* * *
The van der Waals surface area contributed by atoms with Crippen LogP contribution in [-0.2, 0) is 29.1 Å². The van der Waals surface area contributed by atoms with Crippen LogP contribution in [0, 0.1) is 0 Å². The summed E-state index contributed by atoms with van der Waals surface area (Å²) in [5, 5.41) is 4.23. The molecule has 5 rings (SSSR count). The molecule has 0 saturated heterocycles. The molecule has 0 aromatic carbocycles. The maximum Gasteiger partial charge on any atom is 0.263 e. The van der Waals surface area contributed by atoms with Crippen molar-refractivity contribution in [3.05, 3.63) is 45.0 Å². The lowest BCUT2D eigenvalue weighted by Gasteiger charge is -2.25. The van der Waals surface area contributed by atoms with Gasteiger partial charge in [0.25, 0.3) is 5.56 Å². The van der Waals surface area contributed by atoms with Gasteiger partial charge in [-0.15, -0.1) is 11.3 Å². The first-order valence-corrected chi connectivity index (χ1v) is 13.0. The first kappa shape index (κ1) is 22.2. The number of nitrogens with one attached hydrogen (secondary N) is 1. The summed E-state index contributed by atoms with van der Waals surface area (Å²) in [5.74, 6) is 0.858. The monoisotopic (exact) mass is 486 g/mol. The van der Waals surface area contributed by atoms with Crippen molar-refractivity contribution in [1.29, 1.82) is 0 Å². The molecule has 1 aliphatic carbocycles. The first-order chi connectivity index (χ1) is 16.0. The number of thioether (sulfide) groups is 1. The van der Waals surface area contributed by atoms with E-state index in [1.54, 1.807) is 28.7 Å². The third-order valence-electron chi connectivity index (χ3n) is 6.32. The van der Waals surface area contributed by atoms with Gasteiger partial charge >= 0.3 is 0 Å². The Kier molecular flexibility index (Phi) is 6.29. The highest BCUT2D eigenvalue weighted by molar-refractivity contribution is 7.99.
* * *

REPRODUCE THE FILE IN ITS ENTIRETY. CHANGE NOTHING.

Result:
The van der Waals surface area contributed by atoms with Crippen LogP contribution in [-0.2, 0) is 29.1 Å². The van der Waals surface area contributed by atoms with Crippen LogP contribution in [0, 0.1) is 0 Å². The summed E-state index contributed by atoms with van der Waals surface area (Å²) in [5, 5.41) is 4.23. The molecule has 5 rings (SSSR count). The molecule has 0 saturated heterocycles. The molecule has 0 aromatic carbocycles. The maximum Gasteiger partial charge on any atom is 0.263 e. The van der Waals surface area contributed by atoms with Crippen molar-refractivity contribution in [3.05, 3.63) is 45.0 Å². The lowest BCUT2D eigenvalue weighted by Gasteiger charge is -2.25. The van der Waals surface area contributed by atoms with Gasteiger partial charge in [0.25, 0.3) is 5.56 Å². The van der Waals surface area contributed by atoms with Gasteiger partial charge in [-0.15, -0.1) is 11.3 Å². The first-order valence-corrected chi connectivity index (χ1v) is 13.0. The first kappa shape index (κ1) is 22.2. The number of nitrogens with one attached hydrogen (secondary N) is 1. The summed E-state index contributed by atoms with van der Waals surface area (Å²) in [5.74, 6) is 0.858. The monoisotopic (exact) mass is 486 g/mol. The van der Waals surface area contributed by atoms with Crippen molar-refractivity contribution in [1.29, 1.82) is 0 Å². The molecule has 1 aliphatic carbocycles. The first-order chi connectivity index (χ1) is 16.0. The number of thioether (sulfide) groups is 1. The van der Waals surface area contributed by atoms with E-state index in [1.54, 1.807) is 28.7 Å². The third-order valence-electron chi connectivity index (χ3n) is 6.32. The van der Waals surface area contributed by atoms with Gasteiger partial charge >= 0.3 is 0 Å². The Kier molecular flexibility index (Phi) is 6.29. The highest BCUT2D eigenvalue weighted by molar-refractivity contribution is 7.99.